Then, as luck would have it, there was one of those stochastic diminutions of sound that seem to occur in restaurants from time to time as people decide to pursue their dinner for a moment rather than their conversations.

“You got me pregnant!” the server screamed in her excitement, pointing at me and walking towards my table with an intense but unreadable look on her face. I couldn’t tell if she was angry or bent on revenge. Me? I just hoped she was mistaken.

The restaurant was muted when she said it. Completely silent when she’d finished. Everyone turned to stare at me, the accused, as if I’d abandoned her after a night of debauchery. I could see the look of disapproval on the woman in the designer jeans. Perhaps she was regretting her choice of partner for the evening but I couldn’t tell because she was staring at me with a malevolence I’ve only seen in movies. People began to whisper to each other and I could sense, as much as hear, guffaws and sniggers. Caught, I could hear them think. Serves him right!

I could tell they were all waiting to see what the server would do once she reached my table. There was a palpable silence when she did. They were preparing themselves for a battle. Deciding what to do. How to react. What is the appropriate protocol to be followed in such a raw and unusual circumstance anyway? Grab me and pin me down? Call 911? Take a video of me with their cell phones and post it on YouTube? I thought about all this as she approached, but my social skills had never been stretched that far before.

In the eternity of those last few steps before she reached me, I could feel my face redden, and my mind racing like it is said to do in the moments before an impending and inevitable accident. I scoured mental relationship files and flipped through the disappointing ones in the blink of an eye, desperately searching for some mistake I’d made. An indiscretion, perhaps. A date I’d forgotten –or blocked from conscious memory. Anything. But, for some inexplicable reason, there was nothing to exculpate. In terms of the reaction I was provoking, my life was undeserving. Banal, if not entirely flawless.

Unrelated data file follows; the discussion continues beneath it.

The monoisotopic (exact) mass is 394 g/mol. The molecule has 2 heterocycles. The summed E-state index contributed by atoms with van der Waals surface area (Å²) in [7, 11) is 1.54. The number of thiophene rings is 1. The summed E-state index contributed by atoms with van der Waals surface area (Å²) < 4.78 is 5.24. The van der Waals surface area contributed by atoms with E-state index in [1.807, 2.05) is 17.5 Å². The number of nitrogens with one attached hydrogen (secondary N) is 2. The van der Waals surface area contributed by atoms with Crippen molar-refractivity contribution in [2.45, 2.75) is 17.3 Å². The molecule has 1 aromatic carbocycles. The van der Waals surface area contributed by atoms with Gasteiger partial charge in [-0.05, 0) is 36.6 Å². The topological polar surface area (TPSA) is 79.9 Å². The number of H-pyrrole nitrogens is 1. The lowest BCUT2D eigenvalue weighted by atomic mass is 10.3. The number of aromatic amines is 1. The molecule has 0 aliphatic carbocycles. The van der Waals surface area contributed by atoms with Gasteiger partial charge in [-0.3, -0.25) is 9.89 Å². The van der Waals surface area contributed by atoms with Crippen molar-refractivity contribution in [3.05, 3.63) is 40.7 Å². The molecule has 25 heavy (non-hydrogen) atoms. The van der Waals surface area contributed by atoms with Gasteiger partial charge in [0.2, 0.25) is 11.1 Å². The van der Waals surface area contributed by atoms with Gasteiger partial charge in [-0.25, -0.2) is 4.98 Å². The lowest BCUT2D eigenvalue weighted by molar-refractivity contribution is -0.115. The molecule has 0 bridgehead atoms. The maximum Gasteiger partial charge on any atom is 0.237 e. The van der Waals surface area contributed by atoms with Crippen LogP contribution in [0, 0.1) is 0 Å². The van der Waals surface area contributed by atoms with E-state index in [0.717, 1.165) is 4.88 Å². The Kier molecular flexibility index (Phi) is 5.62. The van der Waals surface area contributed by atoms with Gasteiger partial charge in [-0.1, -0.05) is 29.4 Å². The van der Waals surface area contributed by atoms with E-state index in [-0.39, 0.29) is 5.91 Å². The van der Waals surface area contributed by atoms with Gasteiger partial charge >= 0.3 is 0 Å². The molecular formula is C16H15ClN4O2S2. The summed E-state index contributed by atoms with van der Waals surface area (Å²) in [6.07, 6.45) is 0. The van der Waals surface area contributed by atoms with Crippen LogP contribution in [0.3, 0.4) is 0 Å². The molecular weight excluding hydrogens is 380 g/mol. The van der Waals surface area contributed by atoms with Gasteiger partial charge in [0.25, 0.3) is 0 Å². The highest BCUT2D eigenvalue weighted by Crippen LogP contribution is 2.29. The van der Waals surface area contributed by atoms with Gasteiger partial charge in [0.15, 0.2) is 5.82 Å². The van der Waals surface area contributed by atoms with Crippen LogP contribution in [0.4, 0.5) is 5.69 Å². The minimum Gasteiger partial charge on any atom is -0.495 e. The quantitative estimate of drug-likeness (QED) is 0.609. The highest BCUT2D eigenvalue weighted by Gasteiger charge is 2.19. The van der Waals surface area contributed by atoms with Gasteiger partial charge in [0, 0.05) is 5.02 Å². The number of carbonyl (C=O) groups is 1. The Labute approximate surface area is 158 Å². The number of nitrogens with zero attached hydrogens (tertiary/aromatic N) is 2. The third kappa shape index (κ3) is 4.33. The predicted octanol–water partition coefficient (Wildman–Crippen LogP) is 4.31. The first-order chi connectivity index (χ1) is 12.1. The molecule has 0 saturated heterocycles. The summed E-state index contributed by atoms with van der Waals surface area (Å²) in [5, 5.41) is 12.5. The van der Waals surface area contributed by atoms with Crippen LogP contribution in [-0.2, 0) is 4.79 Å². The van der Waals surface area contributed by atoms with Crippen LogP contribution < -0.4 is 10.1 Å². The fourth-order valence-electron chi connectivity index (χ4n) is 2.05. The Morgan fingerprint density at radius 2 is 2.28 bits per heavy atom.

Suddenly she was there, standing excitedly in front of me in the tomb-like silence of a room full of frowns. Their eyes, their expressions, their postures –all were balancing on a knife’s edge. Hoping for a resolution of the tension and yet dreading, what was to come.

She stared at me for a moment, teetering on the edge of a conflicting internal debate on what she should do now that she had an unanticipated and, no doubt, unwanted audience. Then her eyes twinkled and her face dissolved into a smile so large it hardly left room for ears; so genuine, I thought she might faint with ecstasy; and so intense I had to stand to acknowledge it. She grabbed my hand and squeezed it until it hurt. And then, putting her arm around me, turned to the crowd and said, “Sorry folks. I didn’t mean to disturb your dinners. It’s just that I never did thank my doctor for solving my infertility problem!” She pulled me close and kissed me on the cheek and then promptly blushed when the room erupted into applause. “I’m so impulsive sometimes,” she said and backed away, still holding my hand.

The room slowly settled back into its usual rhythm after that, and she walked quickly back to the bar to see if her next order was in. Later, when I was simply a mildly diverting memory in the drunken crowd, my own server –fortunately one with an unfamiliar face- presented me with a bill with a smiley-face drawn on it, and a big zero where the charges should have been. But the vaguely familiar-faced owner accosted me as I left.

“I’m sorry about that, doctor,” he said, looking embarrassed as he shook my hand. “My wife gets so excited about things now that she’s a mother… Never rests any more -even here. She’s always finding something to do.” He looked at me for a moment as if he wanted to tell me something else and then smiled and turned away. As I reached the door, however, he spoke again. “Can you get us a boy next time, though, doc..? The girl we got never seems to sleep.”